argument top image

Does the marketplace of ideas work?
Back to question

The marketplace of ideas works, but is compromised

Online bias is sabotaging the free exchange of ideas. There is no such thing as impartiality on the internet.
Ethics Marketplace of Ideas Philosophy Politics Society

The Argument

The growth of online cancel culture and rampant collegiate de-platforming are symptomatic of how the marketplace of ideas is under threat. From author J.K. Rowling to pioneering feminist Germaine Greer, those whose views question the prevailing social narrative are excluded by society, and denied the opportunity to share their views. This aversion to debate has fostered a generation of young adults incapable of critical analysis.[1] Some claim this is a direct result of an increasingly authoritarian tendency within mainstream media. One that undermines popular opinions and stimulates a culture of fear that discourages people from disagreement.[2] In both cases, the marketplace of ideas is compromised. Robbed of unpopular arguments, and fed only an established dogma, the public is increasingly misled and starved, incapable of making an informed decision.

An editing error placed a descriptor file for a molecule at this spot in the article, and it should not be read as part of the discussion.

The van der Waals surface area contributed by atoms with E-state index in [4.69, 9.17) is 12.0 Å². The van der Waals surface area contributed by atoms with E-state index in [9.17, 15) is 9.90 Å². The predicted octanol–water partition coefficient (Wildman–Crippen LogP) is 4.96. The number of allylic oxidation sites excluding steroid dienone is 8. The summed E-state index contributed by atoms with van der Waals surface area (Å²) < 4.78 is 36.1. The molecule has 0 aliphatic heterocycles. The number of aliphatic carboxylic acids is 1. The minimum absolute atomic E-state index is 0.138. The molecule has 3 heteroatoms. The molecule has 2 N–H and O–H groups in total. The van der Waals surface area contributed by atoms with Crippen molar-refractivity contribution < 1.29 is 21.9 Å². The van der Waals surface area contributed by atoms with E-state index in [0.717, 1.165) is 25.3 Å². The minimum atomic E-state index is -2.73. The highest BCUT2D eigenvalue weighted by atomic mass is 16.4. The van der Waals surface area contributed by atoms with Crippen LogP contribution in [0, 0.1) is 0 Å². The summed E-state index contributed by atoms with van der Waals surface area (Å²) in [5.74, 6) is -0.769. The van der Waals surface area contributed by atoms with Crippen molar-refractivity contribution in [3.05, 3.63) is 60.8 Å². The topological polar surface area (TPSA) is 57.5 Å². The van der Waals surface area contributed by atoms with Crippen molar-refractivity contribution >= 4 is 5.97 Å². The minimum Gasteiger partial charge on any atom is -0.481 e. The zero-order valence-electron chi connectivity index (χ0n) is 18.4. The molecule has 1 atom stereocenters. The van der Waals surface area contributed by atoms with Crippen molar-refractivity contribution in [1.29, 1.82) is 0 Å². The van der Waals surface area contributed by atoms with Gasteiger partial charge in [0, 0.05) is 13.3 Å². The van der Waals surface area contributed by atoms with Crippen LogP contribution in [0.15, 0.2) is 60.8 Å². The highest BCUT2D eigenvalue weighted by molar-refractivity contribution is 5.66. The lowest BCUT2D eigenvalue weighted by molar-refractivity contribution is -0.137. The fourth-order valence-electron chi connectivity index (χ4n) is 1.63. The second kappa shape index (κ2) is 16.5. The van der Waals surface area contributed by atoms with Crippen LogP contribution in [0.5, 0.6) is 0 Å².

Counter arguments

An intellectual environment where the privileged can share their views without ever having face criticism represents elite monopoly, not freedom of speech. Protest is an essential component of freedom of speech. The cancelling of public figures generates healthy debate and open dialogue on controversial issues. Such instances do not harm the marketplace of ideas; they are the marketplace of ideas.



Rejecting the premises


This page was last edited on Monday, 26 Oct 2020 at 14:55 UTC

Explore related arguments